Beer

West Coast IPAs Are Making a Comeback

As hazy-IPA fatigue sets in, breweries across the U.S. are finding success revamping the bitter West Coast style

Rogue Ales & Spirits, Firestone Walker, Oskar Blues
From left to right: Gumberoo (photo courtesy of Rogue Ales & Spirits), Hopnosis (photo courtesy of Firestone Walker), Western Mutant (photo courtesy of Oskar Blues).

On Tuesday, February 22, at 2:22 p.m., Seventh Son Brewing opened its Columbus, Ohio, taproom to sell a beer named Tu Tu. On that even-numbered day, Tu Tu stood out as an oddity: a West Coast IPA that wasn’t overly bitter.

Two of the West Coast IPA’s defining elements are clarity and ample bitterness. To brew Tu Tu, Seventh Son brewmaster Colin Vent dampened bitterness by using Simcoe and Cascade forms of Cryo Hops, which impart massive aromatics with scant astringency. “You up the oomph and the herbal bite is diminished,” says Vent. 

Throughout the early 2000s, Southern California breweries popularized IPAs that minimized malt richness and supersized citrusy, resinous, and piney hops. Over time, breweries nationwide began making West Coast IPAs with amplified bitterness and alcohol. Around the mid-2010s, Northeast breweries responded with hazy IPAs featuring fruity Citra and Mosaic hops. Bitterness became barely perceptible.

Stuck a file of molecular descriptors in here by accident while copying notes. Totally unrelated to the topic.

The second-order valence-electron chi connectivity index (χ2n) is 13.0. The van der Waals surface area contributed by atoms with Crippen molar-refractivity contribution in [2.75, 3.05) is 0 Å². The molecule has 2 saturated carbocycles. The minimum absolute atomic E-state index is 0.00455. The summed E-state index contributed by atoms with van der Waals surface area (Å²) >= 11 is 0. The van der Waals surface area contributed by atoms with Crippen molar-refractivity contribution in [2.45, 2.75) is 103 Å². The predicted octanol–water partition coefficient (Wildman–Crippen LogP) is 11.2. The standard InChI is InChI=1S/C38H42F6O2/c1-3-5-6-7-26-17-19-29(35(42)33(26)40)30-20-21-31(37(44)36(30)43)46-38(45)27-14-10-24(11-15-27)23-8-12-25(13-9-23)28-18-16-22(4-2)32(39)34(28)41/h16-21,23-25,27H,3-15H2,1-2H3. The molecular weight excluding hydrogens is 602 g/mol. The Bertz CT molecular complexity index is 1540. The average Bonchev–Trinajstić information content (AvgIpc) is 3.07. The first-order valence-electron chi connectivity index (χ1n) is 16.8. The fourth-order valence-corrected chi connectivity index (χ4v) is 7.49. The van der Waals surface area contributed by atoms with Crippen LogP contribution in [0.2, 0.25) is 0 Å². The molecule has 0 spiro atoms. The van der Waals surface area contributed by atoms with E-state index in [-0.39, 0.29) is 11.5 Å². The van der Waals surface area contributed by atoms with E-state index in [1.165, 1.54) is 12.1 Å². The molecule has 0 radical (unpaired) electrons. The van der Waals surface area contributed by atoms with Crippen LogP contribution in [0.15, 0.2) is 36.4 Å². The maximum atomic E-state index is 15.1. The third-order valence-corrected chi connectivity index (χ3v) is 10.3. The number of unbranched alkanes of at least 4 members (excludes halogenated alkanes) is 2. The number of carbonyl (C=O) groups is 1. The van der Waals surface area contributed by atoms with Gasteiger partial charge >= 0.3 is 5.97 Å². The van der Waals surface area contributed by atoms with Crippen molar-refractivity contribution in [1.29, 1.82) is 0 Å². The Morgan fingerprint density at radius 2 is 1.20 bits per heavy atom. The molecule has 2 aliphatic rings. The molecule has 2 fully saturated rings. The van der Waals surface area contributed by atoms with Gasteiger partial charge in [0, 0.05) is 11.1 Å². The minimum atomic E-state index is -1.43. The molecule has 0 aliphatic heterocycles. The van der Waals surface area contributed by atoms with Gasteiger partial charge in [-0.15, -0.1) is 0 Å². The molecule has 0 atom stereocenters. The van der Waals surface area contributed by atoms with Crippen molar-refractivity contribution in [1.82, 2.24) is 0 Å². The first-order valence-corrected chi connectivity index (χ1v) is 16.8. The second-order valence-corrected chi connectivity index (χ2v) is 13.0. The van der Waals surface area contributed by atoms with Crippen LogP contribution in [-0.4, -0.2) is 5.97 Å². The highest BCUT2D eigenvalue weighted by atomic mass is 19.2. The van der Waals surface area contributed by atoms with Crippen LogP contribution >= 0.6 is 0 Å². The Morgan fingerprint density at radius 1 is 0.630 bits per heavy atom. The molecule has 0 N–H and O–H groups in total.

Tu Tu has pleasant bitterness, dank pungency, and a clear appearance, a pointed contrast to most every hazy IPA. With thousands of breweries making a similar version of the smooth, fruity hazy style, “at a certain point, it becomes the same low hum of flavor that blurs together,” says Vent. “You want to see that bitterness come back.”

In brewing, as in life, history is repetitive. Hazy IPAs succumbed to familiar patterns of excess and ubiquity, leading breweries to reverse course toward a familiar destination. By revisiting and revamping the West Coast IPA, breweries are finding a little bitterness can be a sweet sales tool. 

A Bitter Shift Is Good for Business

Ten years ago, well-bittered West Coast IPAs were so commonplace that some breweries didn’t bother brewing one. Orpheus Brewing in Atlanta opened in 2014 with an early focus on farmhouse and sour ales. “I didn’t think it would ever be essential that I make a [West Coast IPA],” says brewmaster Jason Pellett.